from the farm: winter prep in the garden

040

It finally feels like fall is here!  There’s still lots growing in the garden (and appearing on our menus at the girl & the fig and the fig cafe), including summer squash and zucchini (they just don’t stop!), peppers and herbs, tomatoes, beans, and leafy greens.

And while we’re pulling in many of the final harvests of the year, transitioning some rows over to cool season crops, and compiling the ingredients for our winter composting, we’re also keeping an eye to the coming winter season, and getting ready to put some of the rows “to bed” for winter.

There are a few important steps to take in winter prep that will preserve and improve your soil, even when if you take the winter off of farming.

Clean Up

It might be tempting after a strenuous growing season to let plants fall where they stand.  That is, to continue harvesting as the plants wither, and then leave them in the rows until spring.  This isn’t advisable because pests, fungi, and other plant-borne maladies can be harbored over winter and potentially contaminate your fragile spring seedlings.

Best to clear the rows as you go – pull weeds and spent plants, fallen fruit and leaves (much of this can go right to the compost pile).

 

 

Cover Up

The next step is to protect your valuable top soil from exposure to the elements.  Depending on the size of the area you are working with, this might be as simple as raking a layer of brown leaves over the garden bed or laying a thick blanket of straw.  This will also help to encourage worms and other beneficial organisms in your soil over winter.

Cover crops are a great 2-for-1 boost to your garden in the off season.  They provide a dense network of roots that will hold on to your top soil and prevent erosion, as well as drawing in nitrogen and other soil-feeding nutrients from the air.  Many of them can be used as “green manure” when the planting season rolls around again, by tilling them into the soil to add new organic matter.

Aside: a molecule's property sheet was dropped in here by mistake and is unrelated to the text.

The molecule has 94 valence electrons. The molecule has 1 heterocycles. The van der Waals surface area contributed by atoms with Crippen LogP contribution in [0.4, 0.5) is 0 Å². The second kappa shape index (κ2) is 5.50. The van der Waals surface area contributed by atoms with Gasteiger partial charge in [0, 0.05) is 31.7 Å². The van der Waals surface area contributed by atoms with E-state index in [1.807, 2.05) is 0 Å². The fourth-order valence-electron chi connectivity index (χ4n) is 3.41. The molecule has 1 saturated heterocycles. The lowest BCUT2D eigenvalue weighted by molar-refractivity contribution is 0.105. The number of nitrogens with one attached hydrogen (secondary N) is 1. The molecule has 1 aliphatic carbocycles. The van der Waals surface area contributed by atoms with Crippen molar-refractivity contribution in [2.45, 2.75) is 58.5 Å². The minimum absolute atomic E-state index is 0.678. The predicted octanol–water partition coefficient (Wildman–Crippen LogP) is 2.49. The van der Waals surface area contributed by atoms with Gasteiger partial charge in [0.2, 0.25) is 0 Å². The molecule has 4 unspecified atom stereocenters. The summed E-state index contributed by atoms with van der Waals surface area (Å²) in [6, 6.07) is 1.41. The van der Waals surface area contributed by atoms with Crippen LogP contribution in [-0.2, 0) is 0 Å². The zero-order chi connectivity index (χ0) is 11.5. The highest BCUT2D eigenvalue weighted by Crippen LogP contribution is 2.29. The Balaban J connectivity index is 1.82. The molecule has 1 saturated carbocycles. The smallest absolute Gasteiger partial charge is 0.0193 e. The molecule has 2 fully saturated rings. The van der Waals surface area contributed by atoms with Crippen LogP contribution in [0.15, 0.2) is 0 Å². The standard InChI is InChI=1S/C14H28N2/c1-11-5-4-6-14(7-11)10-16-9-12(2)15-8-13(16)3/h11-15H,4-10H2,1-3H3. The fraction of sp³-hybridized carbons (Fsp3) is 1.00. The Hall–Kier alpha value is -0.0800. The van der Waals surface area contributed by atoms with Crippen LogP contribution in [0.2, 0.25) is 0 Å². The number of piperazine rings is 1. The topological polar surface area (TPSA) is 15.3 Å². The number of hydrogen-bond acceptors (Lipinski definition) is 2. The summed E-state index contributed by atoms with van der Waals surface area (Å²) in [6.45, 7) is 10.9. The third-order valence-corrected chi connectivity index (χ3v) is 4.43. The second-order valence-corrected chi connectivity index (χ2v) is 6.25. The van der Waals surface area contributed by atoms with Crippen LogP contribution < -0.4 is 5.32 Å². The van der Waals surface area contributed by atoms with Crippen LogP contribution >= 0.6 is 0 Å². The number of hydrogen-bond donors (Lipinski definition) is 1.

Also, remember to mulch your perennials this month to keep their roots warm and protected over winter!

New Plants

If you were a timely gardener and sowed your winter crops in September and October, you might already be harvesting carrots, radishes, and leafy greens.  Lucky for us in Sonoma Valley, hard freezes are infrequent, and many crops will over-winter and provide us with crunchy, delicious cool-season crops for many of the coming months.  (See our “purple” post on beautiful cold weather veggies.)

If you weren’t, there’s still time to plant alliums such as garlic and shallots (and, of course, cover crops.)  Many winter vegetables will develop a sweeter flavor and crisp texture in cold months that are so enjoyable on a hearty winter plate!

039

I always feel fortunate to live in a county where winter produce can be every bit as gorgeous, fresh, and flavorful (if slightly less plentiful) in winter as in summer.

Case in point – on this week’s Plat du Jour, roasted persimmons, a peculiar cold-weather treat, were the star of the show.  Other winter delicacies that I always look forward to – quince (often used as quince mostarda or quince butter in our restaurants), charred Brussels sprouts (I wait for these all year!), and local cauliflower (such as in our cauliflower gratin recipe).

How’s your winter garden growing?  What winter foods do you look forward to most in Sonoma or elsewhere?

Leave us a note!

Leave a Reply

Your email address will not be published. Required fields are marked *

WordPress spam blocked by CleanTalk.